MR. ROTHSCHILD: Your Honor, objection. I just want to be clear, and I'm not suggesting -- I don't have personal knowledge, but is Mr. Thompson representing that all of these are presentations on intelligent design?

Because Professor Behe is a biochemist, has done work in the field of biochemistry separate from intelligent design, and I just want to make sure what's being represented here. I don't have personal knowledge, but I just want to make sure the record is clear on this point.

MR. THOMPSON: My question was, was she aware of presentations that Dr. Behe had made to various scientific organizations, because she never listed any of those.

MR. ROTHSCHILD: And my objection stands.

THE COURT: Well, you don't know whether they were about intelligent design or about another subject?

MR. THOMPSON: I don't know that every one of them were, Your Honor.

THE COURT: All right. That clarifies the question. You can answer the question.

THE WITNESS: I'm not -- I don't have knowledge of every single presentation that he's made, but I know that some of the presentations that you talked about were arranged by people who are sympathetic to his point of view as an intelligent design proponent.

For example, when he spoke of the Nature of Nature conference at Baylor, that was a conference that was organized by creationists. It was organized by members of the Discovery Institute. The Foundation for Thought and Ethics had a hand in that. That was not a bona fide scientific meeting.

And so these are not, you know -- these are not presentations in which he would be presenting intelligent design at a scientific meeting subject to peer review. He has stated himself that he chooses not to do that. Dr. Miller has pointed that out himself.

So many of his presentations are really -- they're not strictly scientific meetings. Many of the talks he gives on university campuses -- and I'm speaking about Dr. Behe -- are arranged by people who are sympathetic to his point of view, and some of them are arranged by campus youth ministries. That's a very frequent sponsor of some of the talks that he gives. So I'm familiar with some of those, and I do not agree that he's making strictly scientific presentations.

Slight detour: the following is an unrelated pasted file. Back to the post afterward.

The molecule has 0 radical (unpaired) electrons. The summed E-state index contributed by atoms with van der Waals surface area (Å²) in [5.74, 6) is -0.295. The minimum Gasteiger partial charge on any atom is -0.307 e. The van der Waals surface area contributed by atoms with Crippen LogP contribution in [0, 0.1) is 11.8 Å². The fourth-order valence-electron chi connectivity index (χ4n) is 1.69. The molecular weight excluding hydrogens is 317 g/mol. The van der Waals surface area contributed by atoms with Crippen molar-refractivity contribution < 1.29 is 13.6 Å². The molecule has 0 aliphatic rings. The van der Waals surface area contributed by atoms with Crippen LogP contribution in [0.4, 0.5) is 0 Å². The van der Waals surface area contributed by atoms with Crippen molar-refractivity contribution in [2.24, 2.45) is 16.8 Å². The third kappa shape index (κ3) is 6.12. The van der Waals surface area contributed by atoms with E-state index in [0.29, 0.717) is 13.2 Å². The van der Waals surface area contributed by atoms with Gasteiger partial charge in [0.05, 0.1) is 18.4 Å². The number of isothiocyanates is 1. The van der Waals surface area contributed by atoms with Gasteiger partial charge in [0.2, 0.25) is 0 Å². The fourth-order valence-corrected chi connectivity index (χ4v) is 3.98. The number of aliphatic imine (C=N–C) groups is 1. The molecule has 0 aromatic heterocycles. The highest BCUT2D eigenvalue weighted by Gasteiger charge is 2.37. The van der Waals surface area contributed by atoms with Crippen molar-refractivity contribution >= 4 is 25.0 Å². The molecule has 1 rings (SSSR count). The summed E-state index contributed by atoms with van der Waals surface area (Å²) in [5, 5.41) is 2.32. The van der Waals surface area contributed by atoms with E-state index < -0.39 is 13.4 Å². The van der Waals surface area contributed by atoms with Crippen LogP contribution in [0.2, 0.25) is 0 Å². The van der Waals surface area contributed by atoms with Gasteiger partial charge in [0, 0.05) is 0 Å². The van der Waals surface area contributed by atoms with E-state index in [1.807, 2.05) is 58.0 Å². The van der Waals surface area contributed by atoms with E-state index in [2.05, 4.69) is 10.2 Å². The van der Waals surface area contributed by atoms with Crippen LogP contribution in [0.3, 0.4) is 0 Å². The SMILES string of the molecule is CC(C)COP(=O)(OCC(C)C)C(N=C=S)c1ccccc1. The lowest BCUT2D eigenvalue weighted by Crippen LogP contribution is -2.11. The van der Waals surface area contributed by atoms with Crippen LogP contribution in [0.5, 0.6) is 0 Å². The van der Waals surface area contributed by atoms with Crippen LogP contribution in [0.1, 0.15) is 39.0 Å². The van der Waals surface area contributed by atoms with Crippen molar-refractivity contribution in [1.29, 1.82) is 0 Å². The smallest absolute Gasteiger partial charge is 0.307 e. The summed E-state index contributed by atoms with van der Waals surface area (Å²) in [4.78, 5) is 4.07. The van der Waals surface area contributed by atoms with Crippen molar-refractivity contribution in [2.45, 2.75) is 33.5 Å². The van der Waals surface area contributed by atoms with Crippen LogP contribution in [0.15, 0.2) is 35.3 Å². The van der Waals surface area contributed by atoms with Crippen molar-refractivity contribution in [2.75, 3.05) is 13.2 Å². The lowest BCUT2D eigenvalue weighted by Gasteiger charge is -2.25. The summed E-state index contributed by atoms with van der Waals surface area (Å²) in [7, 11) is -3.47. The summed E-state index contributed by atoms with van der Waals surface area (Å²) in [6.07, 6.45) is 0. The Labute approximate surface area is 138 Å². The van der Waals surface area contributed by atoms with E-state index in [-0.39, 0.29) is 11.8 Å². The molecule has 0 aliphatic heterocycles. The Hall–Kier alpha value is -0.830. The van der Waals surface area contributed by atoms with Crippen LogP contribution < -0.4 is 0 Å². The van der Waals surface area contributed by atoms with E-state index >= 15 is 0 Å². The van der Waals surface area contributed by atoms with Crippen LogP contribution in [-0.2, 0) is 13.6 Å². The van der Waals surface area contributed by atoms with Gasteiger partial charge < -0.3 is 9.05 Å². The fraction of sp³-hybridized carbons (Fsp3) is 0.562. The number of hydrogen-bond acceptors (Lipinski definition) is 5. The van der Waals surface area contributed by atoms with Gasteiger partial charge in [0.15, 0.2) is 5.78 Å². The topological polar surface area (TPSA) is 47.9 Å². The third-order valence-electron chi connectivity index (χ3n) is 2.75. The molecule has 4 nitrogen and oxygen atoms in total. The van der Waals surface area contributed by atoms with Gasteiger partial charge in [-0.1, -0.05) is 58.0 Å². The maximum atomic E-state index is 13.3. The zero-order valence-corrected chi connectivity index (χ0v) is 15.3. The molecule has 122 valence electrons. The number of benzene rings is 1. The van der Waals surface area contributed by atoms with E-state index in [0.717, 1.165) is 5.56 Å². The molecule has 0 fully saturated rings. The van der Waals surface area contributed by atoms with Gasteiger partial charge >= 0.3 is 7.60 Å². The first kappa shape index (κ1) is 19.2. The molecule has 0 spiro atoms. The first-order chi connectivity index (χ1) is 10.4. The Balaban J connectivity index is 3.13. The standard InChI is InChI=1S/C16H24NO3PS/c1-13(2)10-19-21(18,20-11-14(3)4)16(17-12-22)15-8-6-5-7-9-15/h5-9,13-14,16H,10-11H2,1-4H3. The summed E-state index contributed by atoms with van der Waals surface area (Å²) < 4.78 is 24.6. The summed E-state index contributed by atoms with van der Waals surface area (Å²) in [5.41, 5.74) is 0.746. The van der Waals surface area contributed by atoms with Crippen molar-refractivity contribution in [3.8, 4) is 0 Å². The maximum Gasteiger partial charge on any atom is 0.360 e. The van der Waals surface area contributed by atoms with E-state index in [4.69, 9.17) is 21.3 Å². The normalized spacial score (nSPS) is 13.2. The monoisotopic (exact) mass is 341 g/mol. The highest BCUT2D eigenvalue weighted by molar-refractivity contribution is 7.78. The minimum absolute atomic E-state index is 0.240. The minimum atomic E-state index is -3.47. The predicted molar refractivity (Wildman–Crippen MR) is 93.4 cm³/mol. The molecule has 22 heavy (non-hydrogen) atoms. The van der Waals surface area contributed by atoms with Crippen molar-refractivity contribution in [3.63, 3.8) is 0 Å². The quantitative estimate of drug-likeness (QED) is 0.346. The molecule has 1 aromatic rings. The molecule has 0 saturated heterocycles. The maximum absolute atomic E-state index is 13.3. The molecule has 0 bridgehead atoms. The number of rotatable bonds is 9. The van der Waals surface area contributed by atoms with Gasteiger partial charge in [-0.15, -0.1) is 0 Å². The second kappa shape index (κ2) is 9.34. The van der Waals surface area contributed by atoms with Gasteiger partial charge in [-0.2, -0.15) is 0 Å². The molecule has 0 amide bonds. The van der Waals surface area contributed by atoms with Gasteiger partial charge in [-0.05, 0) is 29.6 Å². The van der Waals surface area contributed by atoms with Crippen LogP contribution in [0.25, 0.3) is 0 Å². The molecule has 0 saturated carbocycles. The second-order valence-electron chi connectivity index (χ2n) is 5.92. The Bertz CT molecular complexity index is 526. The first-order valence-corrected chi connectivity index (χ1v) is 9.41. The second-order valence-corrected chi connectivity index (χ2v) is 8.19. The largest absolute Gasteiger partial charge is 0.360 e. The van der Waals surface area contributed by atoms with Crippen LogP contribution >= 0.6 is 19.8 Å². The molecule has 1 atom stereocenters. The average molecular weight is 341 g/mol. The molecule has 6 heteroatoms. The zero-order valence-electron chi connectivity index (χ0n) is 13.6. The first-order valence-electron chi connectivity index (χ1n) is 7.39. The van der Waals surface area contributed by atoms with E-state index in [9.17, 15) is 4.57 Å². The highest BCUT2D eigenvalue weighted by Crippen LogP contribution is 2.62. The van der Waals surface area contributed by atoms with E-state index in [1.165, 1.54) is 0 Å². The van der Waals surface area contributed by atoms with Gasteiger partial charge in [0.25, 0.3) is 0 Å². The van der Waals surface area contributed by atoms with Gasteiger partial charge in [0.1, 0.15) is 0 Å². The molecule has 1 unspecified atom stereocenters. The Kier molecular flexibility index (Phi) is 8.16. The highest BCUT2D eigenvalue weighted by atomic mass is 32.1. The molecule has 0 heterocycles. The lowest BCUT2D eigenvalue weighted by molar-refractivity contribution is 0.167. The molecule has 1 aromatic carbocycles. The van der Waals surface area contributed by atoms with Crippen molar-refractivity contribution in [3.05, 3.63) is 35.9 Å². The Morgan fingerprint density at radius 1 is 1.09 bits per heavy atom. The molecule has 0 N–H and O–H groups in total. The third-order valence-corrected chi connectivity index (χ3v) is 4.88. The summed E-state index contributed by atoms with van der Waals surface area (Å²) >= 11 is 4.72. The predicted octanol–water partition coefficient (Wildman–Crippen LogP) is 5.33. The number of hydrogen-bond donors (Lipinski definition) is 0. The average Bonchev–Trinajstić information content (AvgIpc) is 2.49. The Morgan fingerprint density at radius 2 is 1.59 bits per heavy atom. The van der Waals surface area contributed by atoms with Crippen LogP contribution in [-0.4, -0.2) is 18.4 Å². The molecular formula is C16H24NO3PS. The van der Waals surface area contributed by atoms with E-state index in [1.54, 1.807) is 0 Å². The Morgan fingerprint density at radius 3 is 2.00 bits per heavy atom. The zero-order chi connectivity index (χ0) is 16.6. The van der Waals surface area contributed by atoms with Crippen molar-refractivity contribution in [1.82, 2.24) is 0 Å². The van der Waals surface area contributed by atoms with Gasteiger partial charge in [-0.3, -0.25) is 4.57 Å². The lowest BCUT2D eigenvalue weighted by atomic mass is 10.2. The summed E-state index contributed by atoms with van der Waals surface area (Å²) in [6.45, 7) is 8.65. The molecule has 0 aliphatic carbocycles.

And from the publications that I found for Dr. Behe in the scientific databases, not a single one of those publications that's in a peer-reviewed scientific journal presents intelligent design as a biological theory. He simply does not do that kind of work. And when he was asked at the Baylor conference about the research in intelligent design, he expressed the hope that he hoped somebody would eventually do it. He himself does not do it.


Q. The Nature of Nature conference, there were Darwinists who gave lectures at that conference, were there not?

A. Yes.

Q. So they weren't all intelligent design advocates, were they?

A. They were chiefly that, chiefly intelligent design advocates. There were people representing the evolutionary point of view. That conference was designed that way by the people who organized it.

Q. And, in fact, you were attempting to keep Darwin evolutionists out of that conference, were you not?

A. No, sir, that is false. And I can explain that to you, if you wish.

Q. I will get into that in a few minutes. What's interesting, however, is that in your report, you throw out the comment that "yet he has made numerous presentations in churches."

The question I have for you is, what is the academic criteria or methodology you use to make the claim that Dr. Behe gives presentations at churches but yet leave out those academic presentations I just mentioned?

A. Sir, I am describing his activities. He does not make scientific presentations using intelligent design as a biological theory at bona fide scientific peer-review conferences. He does not do that. You will not find that reflected in his professional work.

In his professional work as a biochemist, he himself does not use "intelligent design." He doesn't use the term. I am reflecting his activities as he has carried them out. I simply did not throw out this term. This is an accurate statement of what Dr. Behe chooses to do.